December 10, 2000  The euro had been rolling down hill in currency markets since it was introduced at $1.17 in January of 1999.  When its decline reached $0.85 in late September of this year, five of the world's major central banks coordinated a market intervention to halt the euro's downward slide.  On Friday, September 22 the European Central Bank (ECB),  the Federal Reserve Bank of the United States, the Bank of England, the Bank of Japan, and the Bank of Canada began to purchase euros with approximately 2 billion reserve dollars.  Arguably, the intervention has worked.  At this writing the euro was exchanging for about $0.887.

Several reasons have been cited to justify the central banks' intervention: (1) politically, there was concern that the falling value of the euro was undermining the image of the E-11 economies and their new monetary union; (2) any further decline in the euro combined with rising oil prices would cause inflation in Europe to rise to an unacceptable rate;  (3) a falling euro and rising dollar would exacerbate the U.S. trade deficit and generate renewed calls for protectionism in the U.S.; and (4) the euro profits of U.S. companies operating in Europe were being adversely affected in terms of dollars by the declining euro.

The five central banks used their reserves of dollars to purchase euros.  The intervention simultaneously increased the supply of dollars (causing the dollar to depreciate) and increased the demand for euros (causing the euro to appreciate).  The diagram below shows how central bank intervention could reverse the euro's fall.

(A) Europe introduces the euro to currency markets at $1.17 in January 1999.  (B) Over time the euro falls to $0.85 near the end of September 2000.  (C) On September 22, 2000 five central banks increase the demand for euros with dollar reserves, and the value of the euro rises to $0.88.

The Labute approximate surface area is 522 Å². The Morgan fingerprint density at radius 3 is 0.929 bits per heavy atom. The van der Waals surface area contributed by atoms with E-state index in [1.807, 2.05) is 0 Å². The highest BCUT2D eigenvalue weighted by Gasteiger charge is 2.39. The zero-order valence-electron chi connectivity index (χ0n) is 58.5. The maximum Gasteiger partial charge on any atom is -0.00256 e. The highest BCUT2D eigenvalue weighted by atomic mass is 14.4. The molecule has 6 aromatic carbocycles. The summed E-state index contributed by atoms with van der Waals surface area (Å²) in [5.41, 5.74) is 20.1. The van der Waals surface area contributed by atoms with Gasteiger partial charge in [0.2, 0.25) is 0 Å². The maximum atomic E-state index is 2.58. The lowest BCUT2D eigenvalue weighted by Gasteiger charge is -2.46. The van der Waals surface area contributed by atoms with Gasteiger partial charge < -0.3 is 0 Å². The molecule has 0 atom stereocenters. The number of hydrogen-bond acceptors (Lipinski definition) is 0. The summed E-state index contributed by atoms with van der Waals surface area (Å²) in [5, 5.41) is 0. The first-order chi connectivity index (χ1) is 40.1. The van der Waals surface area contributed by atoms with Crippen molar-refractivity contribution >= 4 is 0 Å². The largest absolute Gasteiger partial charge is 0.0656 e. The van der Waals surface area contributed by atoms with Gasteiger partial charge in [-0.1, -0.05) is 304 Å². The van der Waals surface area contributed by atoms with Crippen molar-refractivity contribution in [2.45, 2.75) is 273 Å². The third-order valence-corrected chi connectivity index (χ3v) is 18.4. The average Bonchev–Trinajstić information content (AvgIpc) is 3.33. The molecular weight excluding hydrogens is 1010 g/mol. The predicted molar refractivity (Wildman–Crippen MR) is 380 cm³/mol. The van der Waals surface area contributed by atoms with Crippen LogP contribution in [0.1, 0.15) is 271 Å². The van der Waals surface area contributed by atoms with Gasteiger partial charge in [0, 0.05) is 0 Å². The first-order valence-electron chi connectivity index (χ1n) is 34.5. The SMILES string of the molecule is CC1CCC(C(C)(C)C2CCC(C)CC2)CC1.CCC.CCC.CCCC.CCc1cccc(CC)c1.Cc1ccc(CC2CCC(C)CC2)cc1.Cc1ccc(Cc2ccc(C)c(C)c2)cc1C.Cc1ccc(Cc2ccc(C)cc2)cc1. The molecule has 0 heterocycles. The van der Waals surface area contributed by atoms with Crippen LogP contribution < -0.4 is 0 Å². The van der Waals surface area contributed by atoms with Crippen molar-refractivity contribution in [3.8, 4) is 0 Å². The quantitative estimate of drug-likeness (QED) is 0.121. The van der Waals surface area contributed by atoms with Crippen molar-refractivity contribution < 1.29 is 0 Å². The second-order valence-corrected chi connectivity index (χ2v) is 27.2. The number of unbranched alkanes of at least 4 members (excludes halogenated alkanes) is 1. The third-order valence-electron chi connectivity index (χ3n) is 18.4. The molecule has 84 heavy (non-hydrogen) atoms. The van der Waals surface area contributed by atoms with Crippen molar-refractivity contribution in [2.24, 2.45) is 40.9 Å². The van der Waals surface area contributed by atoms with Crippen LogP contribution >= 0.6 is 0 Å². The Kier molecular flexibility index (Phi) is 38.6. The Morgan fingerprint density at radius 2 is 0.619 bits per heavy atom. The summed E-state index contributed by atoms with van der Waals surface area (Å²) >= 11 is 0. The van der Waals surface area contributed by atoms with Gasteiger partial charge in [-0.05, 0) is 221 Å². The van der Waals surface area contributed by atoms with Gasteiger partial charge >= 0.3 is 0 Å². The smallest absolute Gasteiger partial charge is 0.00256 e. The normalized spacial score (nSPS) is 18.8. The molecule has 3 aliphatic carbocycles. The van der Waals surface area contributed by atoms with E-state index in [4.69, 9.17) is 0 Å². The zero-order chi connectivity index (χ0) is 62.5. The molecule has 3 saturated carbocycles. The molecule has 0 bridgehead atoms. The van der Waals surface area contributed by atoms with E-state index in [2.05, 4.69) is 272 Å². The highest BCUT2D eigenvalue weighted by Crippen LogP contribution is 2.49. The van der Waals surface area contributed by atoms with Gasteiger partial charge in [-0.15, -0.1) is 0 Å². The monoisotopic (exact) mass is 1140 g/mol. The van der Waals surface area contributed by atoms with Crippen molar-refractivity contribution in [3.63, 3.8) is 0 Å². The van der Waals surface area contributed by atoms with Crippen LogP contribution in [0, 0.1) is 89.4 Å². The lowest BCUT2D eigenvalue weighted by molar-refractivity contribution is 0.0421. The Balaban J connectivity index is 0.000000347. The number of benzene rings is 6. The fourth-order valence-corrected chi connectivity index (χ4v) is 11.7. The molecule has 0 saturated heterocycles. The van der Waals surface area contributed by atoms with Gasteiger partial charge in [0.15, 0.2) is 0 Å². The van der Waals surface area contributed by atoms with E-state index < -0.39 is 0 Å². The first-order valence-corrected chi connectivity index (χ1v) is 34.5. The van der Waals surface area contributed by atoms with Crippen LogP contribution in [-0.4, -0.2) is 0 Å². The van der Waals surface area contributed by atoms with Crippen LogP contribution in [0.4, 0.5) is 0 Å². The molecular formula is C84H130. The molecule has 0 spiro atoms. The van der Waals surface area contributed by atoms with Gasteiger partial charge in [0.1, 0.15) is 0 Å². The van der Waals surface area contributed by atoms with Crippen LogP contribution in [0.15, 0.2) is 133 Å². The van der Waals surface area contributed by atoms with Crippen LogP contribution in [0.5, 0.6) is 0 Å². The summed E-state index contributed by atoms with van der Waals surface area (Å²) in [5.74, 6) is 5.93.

The euro depreciated from $1.17 to $0.85 because the supply of it [S1 - S2] exceeded the demand for it [D1 - D2].  As it depreciated, European goods and services became increasingly less expensive and more attractive to those who were holding dollars.  This helped stimulate European exports and the European economies.  However, it also contributed to inflation in Europe, because imports became more expensive.  Furthermore, when a country's currency depreciates, its terms of trade deteriorate.  That is, it must export more volume to finance a given volume of imports.  The central bank intervention attempted to reverse these trends by appreciating the euro from $0.85 to $0.88 [D2 - D3].

Appreciation of the euro would have the adverse effect of slowing the European economies unless it is sterilized by a corresponding increase in the money supply.  That is, when a country's currency appreciates, its exports become more expensive and less attractive to foreigners.  When exports decline (and imports increase) net exports diminish and contribute to economic contraction.  This adverse effect can be neutralized or sterilized by a corresponding increase in the money supply to reduce interest rates and stimulate the economy.  From all accounts it appears that the European Central Bank (ECB) did indeed sterilize the currency intervention to preempt any economic slowdown that might otherwise be caused by the euro's appreciation.